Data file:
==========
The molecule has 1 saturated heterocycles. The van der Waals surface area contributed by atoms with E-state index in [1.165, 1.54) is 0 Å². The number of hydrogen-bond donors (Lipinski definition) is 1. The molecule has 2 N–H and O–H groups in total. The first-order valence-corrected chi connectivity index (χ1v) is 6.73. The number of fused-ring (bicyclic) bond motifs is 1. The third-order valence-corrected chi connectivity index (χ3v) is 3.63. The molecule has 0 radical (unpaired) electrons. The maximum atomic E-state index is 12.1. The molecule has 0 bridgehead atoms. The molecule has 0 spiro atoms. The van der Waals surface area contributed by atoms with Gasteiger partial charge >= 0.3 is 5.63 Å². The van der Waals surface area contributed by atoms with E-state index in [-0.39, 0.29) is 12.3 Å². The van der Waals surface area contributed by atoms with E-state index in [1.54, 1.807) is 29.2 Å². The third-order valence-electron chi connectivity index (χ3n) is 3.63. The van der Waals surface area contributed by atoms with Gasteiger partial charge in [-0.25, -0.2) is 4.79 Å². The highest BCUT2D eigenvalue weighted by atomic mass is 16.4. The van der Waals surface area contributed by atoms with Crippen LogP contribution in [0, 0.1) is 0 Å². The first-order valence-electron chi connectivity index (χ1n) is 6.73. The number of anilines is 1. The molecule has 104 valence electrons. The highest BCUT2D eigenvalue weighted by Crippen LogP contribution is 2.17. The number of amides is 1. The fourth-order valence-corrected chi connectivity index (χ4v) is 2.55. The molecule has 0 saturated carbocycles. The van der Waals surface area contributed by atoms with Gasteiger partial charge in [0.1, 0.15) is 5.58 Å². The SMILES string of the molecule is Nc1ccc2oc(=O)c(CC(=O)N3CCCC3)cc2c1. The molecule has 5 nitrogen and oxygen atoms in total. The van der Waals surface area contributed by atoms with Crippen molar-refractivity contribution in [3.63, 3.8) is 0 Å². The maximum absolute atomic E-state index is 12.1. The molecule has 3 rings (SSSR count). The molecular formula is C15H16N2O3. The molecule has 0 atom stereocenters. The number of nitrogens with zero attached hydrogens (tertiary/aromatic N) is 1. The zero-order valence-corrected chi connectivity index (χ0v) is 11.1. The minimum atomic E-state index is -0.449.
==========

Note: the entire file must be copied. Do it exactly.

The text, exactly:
The molecule has 1 saturated heterocycles. The van der Waals surface area contributed by atoms with E-state index in [1.165, 1.54) is 0 Å². The number of hydrogen-bond donors (Lipinski definition) is 1. The molecule has 2 N–H and O–H groups in total. The first-order valence-corrected chi connectivity index (χ1v) is 6.73. The number of fused-ring (bicyclic) bond motifs is 1. The third-order valence-corrected chi connectivity index (χ3v) is 3.63. The molecule has 0 radical (unpaired) electrons. The maximum atomic E-state index is 12.1. The molecule has 0 bridgehead atoms. The molecule has 0 spiro atoms. The van der Waals surface area contributed by atoms with Gasteiger partial charge >= 0.3 is 5.63 Å². The van der Waals surface area contributed by atoms with E-state index in [-0.39, 0.29) is 12.3 Å². The van der Waals surface area contributed by atoms with E-state index in [1.54, 1.807) is 29.2 Å². The third-order valence-electron chi connectivity index (χ3n) is 3.63. The van der Waals surface area contributed by atoms with Gasteiger partial charge in [-0.25, -0.2) is 4.79 Å². The highest BCUT2D eigenvalue weighted by atomic mass is 16.4. The van der Waals surface area contributed by atoms with Crippen LogP contribution in [0, 0.1) is 0 Å². The first-order valence-electron chi connectivity index (χ1n) is 6.73. The number of anilines is 1. The molecule has 104 valence electrons. The highest BCUT2D eigenvalue weighted by Crippen LogP contribution is 2.17. The number of amides is 1. The fourth-order valence-corrected chi connectivity index (χ4v) is 2.55. The molecule has 0 saturated carbocycles. The van der Waals surface area contributed by atoms with Gasteiger partial charge in [0.1, 0.15) is 5.58 Å². The SMILES string of the molecule is Nc1ccc2oc(=O)c(CC(=O)N3CCCC3)cc2c1. The molecule has 5 nitrogen and oxygen atoms in total. The van der Waals surface area contributed by atoms with Crippen molar-refractivity contribution in [3.63, 3.8) is 0 Å². The maximum absolute atomic E-state index is 12.1. The molecule has 3 rings (SSSR count). The molecular formula is C15H16N2O3. The molecule has 0 atom stereocenters. The number of nitrogens with zero attached hydrogens (tertiary/aromatic N) is 1. The zero-order valence-corrected chi connectivity index (χ0v) is 11.1. The minimum atomic E-state index is -0.449.